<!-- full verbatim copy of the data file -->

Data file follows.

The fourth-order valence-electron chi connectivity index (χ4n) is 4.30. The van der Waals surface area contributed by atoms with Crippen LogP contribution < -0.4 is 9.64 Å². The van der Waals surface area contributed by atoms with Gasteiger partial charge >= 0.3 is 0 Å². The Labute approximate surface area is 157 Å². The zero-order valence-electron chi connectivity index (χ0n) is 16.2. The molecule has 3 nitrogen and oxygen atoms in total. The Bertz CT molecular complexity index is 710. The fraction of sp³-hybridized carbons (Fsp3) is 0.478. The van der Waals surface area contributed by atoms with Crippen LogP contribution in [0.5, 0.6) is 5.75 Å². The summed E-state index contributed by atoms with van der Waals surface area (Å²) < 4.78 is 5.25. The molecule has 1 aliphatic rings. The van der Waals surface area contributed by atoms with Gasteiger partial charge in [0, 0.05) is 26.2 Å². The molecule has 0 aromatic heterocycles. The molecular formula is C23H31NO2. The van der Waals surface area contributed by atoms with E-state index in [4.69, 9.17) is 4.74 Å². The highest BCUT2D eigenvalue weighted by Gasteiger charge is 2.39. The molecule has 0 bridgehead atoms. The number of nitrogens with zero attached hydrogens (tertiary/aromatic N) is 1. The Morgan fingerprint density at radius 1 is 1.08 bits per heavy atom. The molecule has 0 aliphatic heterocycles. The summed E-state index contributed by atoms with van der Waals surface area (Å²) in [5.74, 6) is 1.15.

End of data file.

The fourth-order valence-electron chi connectivity index (χ4n) is 4.30. The van der Waals surface area contributed by atoms with Crippen LogP contribution < -0.4 is 9.64 Å². The van der Waals surface area contributed by atoms with Gasteiger partial charge >= 0.3 is 0 Å². The Labute approximate surface area is 157 Å². The zero-order valence-electron chi connectivity index (χ0n) is 16.2. The molecule has 3 nitrogen and oxygen atoms in total. The Bertz CT molecular complexity index is 710. The fraction of sp³-hybridized carbons (Fsp3) is 0.478. The van der Waals surface area contributed by atoms with Crippen LogP contribution in [0.5, 0.6) is 5.75 Å². The summed E-state index contributed by atoms with van der Waals surface area (Å²) < 4.78 is 5.25. The molecule has 1 aliphatic rings. The van der Waals surface area contributed by atoms with Gasteiger partial charge in [0, 0.05) is 26.2 Å². The molecule has 0 aromatic heterocycles. The molecular formula is C23H31NO2. The van der Waals surface area contributed by atoms with E-state index in [4.69, 9.17) is 4.74 Å². The highest BCUT2D eigenvalue weighted by Gasteiger charge is 2.39. The molecule has 0 bridgehead atoms. The number of nitrogens with zero attached hydrogens (tertiary/aromatic N) is 1. The Morgan fingerprint density at radius 1 is 1.08 bits per heavy atom. The molecule has 0 aliphatic heterocycles. The summed E-state index contributed by atoms with van der Waals surface area (Å²) in [5.74, 6) is 1.15.